Functional profile of almotriptan in animal models predictive of antimigraine activity.

Abstract

Almotriptan is a new 5-HT(1B/1D) receptor agonist whose clinical efficacy for the treatment of migraine attacks has been demonstrated in Phase III clinical trials. We now compare the functional profile of almotriptan (assessed using animal models) with that of sumatriptan. Almotriptan selectively increased carotid vascular resistance in anaesthetised cats after intravenous or intraduodenal administration (ED(100)=11 microg/kg, i.v.; ED(50)=339 microg/kg, i. d.) and in anaesthetised beagle dogs following intravenous administration (ED(50)=116 microg/kg). A study in anaesthetised cats also demonstrated that almotriptan acts by selectively increasing the resistance of the carotid arteriovenous anastomoses without adversely affecting brain irrigation. In addition, almotriptan inhibited meningeal extravasation produced by electrical stimulation of the trigeminal ganglion in anaesthetised guinea pigs in the dose range of 0.3-3 mg/kg, i.v. In conclusion, almotriptan is both a selective constrictor affecting intracranial blood vessels and an inhibitor of neurogenically evoked plasma protein extravasation of the dura mater.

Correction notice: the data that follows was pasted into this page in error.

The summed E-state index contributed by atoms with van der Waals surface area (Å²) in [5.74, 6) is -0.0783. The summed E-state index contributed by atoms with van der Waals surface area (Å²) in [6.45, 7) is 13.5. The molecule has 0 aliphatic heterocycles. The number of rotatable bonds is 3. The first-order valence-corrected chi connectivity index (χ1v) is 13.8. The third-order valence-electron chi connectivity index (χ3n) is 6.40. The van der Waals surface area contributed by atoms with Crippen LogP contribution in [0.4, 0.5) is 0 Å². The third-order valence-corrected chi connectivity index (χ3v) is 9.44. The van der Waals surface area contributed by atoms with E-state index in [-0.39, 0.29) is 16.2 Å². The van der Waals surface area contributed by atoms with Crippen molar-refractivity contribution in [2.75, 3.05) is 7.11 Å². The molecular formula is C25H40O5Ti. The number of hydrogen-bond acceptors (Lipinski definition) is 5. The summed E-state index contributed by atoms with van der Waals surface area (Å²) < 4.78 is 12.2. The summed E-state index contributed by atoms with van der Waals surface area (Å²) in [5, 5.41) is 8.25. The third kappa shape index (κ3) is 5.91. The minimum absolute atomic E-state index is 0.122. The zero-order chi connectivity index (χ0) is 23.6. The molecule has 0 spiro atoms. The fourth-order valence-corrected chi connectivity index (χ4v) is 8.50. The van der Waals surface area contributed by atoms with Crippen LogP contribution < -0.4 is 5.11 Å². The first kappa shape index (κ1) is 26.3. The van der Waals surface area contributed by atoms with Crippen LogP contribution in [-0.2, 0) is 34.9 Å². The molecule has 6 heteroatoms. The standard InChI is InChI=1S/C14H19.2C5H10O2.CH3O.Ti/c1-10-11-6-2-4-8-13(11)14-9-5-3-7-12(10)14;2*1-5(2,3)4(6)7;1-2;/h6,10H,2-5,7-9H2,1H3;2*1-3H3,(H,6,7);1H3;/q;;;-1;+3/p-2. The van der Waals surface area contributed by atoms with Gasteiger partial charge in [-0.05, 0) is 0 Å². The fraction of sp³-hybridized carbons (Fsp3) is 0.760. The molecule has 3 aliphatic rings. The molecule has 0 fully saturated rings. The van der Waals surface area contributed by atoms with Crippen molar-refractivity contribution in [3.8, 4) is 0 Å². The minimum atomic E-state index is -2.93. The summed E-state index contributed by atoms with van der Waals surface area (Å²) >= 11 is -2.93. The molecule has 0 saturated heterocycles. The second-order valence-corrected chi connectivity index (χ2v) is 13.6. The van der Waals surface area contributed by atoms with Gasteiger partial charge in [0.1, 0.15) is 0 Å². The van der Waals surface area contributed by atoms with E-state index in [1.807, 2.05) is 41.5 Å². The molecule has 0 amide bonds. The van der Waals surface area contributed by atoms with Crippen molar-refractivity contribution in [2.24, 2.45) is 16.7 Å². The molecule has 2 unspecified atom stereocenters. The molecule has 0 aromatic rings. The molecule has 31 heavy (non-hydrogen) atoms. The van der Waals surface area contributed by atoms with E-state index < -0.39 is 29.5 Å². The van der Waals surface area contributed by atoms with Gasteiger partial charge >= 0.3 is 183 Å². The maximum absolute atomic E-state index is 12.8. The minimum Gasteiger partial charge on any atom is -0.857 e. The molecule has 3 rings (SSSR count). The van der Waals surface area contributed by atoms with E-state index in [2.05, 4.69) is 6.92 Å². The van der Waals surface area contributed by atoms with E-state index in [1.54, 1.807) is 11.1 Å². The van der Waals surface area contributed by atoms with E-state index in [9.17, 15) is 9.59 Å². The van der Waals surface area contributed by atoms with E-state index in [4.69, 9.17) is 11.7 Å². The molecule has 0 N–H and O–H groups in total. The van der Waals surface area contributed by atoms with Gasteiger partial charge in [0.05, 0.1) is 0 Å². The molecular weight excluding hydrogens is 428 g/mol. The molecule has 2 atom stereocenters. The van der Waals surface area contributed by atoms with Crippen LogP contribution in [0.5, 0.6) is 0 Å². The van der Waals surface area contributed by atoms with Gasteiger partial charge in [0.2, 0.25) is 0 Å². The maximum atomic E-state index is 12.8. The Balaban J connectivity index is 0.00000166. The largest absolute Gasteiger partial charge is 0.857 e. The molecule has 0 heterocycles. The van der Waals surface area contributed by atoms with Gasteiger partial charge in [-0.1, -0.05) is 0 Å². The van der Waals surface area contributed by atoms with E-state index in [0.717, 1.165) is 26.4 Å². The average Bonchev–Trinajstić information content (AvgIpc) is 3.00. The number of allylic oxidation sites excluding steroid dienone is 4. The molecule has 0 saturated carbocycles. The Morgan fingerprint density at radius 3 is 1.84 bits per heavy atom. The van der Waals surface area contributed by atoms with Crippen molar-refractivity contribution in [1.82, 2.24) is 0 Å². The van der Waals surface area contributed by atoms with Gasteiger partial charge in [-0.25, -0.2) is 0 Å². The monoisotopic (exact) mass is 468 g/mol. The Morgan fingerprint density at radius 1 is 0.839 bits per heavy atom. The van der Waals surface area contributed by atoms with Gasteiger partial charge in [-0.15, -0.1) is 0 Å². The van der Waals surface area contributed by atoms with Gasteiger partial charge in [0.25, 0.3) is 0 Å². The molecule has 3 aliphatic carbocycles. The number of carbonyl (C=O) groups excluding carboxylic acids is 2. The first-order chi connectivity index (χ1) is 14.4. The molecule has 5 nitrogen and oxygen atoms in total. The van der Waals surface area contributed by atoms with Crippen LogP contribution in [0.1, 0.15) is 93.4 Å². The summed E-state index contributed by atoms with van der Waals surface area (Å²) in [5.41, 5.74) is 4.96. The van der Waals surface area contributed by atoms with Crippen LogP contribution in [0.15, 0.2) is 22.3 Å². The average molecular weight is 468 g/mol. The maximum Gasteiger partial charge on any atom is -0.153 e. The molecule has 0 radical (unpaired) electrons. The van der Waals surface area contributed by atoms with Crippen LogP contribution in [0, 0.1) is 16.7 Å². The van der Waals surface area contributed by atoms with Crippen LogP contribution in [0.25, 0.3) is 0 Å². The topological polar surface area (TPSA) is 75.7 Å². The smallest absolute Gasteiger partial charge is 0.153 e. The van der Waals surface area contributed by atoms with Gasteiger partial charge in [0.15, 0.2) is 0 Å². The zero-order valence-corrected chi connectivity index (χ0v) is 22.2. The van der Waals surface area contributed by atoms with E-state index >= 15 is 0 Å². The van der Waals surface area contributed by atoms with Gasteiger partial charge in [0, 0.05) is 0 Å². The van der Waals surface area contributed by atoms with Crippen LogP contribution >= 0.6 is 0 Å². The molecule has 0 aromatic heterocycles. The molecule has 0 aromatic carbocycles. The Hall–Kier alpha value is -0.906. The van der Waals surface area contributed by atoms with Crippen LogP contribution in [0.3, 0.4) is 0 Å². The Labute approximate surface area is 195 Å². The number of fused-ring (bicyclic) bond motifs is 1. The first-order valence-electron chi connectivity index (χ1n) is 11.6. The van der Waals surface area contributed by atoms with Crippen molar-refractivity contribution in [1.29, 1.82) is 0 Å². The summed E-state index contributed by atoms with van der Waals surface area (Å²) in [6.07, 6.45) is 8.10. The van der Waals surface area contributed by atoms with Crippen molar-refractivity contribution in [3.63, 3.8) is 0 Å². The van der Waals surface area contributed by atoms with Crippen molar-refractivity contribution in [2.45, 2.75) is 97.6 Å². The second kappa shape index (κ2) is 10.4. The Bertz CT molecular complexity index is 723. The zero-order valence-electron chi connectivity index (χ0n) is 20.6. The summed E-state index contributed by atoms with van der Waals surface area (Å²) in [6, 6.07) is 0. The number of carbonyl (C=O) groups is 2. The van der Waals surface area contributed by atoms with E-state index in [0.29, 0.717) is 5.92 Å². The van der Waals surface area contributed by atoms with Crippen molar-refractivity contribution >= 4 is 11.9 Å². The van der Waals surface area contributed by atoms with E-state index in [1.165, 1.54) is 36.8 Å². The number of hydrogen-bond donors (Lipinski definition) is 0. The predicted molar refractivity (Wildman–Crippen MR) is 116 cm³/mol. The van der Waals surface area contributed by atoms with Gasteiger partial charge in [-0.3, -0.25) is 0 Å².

Cite this paper

@article{Gras2000FunctionalPO, title={Functional profile of almotriptan in animal models predictive of antimigraine activity.}, author={Jordi Gras and Julie Bou and Jes{\'u}s Llenas and A. G. Fern{\'a}ndez and Jos{\`e} Maria Palacios}, journal={European journal of pharmacology}, year={2000}, volume={410 1}, pages={43-51} }